It’s no secret that the majority of sexual abuse claims regarding the Catholic Church have failed to be investigated by either legal authorities or the Church itself, but the Pope’s recent trip to the UK has spurned a debate of, shall we say, almighty proportions.
In a letter to the Catholics of Ireland dated 19 March 2010, Pope Benedict XVI wrote:
“To priests and religious who have abused children: You betrayed the trust that was placed in you by innocent young people and their parents, and you must answer for it before Almighty God and before properly constituted tribunals.”
What “tribunal” is he talking about? Can the Pope himself be charged with anything? What about the entire Holy See, or a representative, as suggested by Patrick Wall, an American lawyer and former Benedictine monk?
In the United Nations system, the Holy See is “a Non-member State having received a standing invitation to participate as observer in the sessions and the work of the General Assembly and is maintaining a permanent observer mission at Headquarters.” The 1933 Montevideo Convention on the Rights and Duties of States sets out four criteria for statehood that are widely recognized as international customary law:
- A permanent population
- A defined territory
- A capacity to enter into relations with other states.
The terms “Holy See” and “Vatican” are often used interchangeably, but this is inaccurate. “Holy See” refers to the authority, jurisdiction, and sovereignty of the Pope and his advisers, whereas the “Vatican” was more or less created to supply the Holy See with a territory and population. So does the Holy See fulfill the four criteria listed above? You tell me. In contending that the Holy See is indeed a state, the strongest argument is that it currently maintains diplomatic relations with 177 other states. Why does any of this matter? Because the Pope has traveled outside of his own territory. Many states have laws granting immunity to heads of state, but with the Holy See itself unable to decide whether or not its a state, who’s to say the Pope should be afforded immunity?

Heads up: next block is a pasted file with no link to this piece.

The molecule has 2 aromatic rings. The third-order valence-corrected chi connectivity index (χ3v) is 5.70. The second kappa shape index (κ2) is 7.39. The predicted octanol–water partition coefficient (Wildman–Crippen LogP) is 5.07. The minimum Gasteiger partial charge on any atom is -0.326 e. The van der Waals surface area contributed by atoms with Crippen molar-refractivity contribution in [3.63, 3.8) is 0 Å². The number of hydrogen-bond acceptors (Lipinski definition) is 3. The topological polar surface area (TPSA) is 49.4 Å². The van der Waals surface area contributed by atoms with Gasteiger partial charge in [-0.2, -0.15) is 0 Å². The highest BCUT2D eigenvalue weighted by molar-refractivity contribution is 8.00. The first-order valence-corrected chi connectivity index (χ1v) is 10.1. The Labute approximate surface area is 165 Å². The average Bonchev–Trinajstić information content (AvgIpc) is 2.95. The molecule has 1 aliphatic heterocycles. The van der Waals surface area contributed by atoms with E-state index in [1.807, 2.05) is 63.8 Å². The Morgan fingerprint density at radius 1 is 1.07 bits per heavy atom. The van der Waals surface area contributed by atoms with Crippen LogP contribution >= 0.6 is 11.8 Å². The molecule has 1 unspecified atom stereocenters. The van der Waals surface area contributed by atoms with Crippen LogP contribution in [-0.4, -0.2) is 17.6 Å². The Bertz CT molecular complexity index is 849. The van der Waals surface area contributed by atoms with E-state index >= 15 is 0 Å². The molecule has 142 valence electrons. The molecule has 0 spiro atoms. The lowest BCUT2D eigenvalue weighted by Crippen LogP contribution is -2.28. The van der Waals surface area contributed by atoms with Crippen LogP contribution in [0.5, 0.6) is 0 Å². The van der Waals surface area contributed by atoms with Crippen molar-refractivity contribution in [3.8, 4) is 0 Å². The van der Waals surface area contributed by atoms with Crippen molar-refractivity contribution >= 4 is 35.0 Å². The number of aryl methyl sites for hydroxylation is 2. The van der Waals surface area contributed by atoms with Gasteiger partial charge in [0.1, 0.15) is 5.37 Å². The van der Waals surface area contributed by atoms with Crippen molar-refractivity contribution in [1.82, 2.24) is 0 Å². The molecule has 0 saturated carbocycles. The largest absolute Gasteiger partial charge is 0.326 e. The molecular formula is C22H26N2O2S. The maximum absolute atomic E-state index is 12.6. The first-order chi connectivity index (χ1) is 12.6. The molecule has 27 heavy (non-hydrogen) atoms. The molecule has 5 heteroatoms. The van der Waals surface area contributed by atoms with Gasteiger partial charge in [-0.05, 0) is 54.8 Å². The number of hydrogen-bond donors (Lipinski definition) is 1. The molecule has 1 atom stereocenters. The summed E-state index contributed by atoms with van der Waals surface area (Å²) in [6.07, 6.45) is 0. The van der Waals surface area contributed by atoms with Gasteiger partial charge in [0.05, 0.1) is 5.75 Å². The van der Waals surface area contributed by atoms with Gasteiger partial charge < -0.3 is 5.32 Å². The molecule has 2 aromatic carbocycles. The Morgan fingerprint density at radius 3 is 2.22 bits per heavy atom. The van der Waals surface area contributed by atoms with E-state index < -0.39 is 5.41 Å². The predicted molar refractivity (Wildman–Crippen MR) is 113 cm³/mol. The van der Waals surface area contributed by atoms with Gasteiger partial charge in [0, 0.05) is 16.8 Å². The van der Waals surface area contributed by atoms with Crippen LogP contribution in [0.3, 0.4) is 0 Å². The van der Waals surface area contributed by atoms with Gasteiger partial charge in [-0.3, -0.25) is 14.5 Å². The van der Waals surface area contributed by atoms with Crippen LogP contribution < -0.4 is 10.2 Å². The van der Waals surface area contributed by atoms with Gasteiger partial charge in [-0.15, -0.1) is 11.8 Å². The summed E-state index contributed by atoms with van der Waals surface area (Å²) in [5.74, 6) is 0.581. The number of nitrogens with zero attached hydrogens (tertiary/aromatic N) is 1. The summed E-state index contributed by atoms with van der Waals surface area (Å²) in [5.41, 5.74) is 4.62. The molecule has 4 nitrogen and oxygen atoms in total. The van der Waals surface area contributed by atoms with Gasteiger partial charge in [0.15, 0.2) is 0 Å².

The Rome Statute of the International Criminal Court (ICC) defines crimes against humanity as “particularly odious offences in that they constitute a serious attack on human dignity or grave humiliation or a degradation of one or more human beings. They are not isolated or sporadic events, but are part either of a government policy…or of a wide practice of atrocities tolerated or condoned by a government…” The Rome Statute includes widespread rape as crime against humanity. I’m a college student – not a lawyer, judge, or legal body – so I don’t feel that I’m in a position to assert that such crimes were committed by the Holy See, but enough people have come forward with complaints that there exist sufficient grounds for opening an investigation into the Holy See’s tolerance of sexual abuse. Because the UN recognizes the Holy See as a state, I’m going to go ahead and say that I (tentatively) agree that the Holy See is a state, and that the Pope is the head. Customary international law regarding immunity for state officials suggests that any person who, in performing an act of state, commits a criminal offense is immune from prosecution. However, in issuing multiple arrest warrants for Sudan President Al-Bashir, the ICC effectively threw head of state immunity out the window.
So, is a case against the Pope or other officials of the Holy See acting in an official capacity entirely hopeless? No. Is it actually going to happen? Yeah, right.
— Cate Minall, follow me on Twitter @cminall!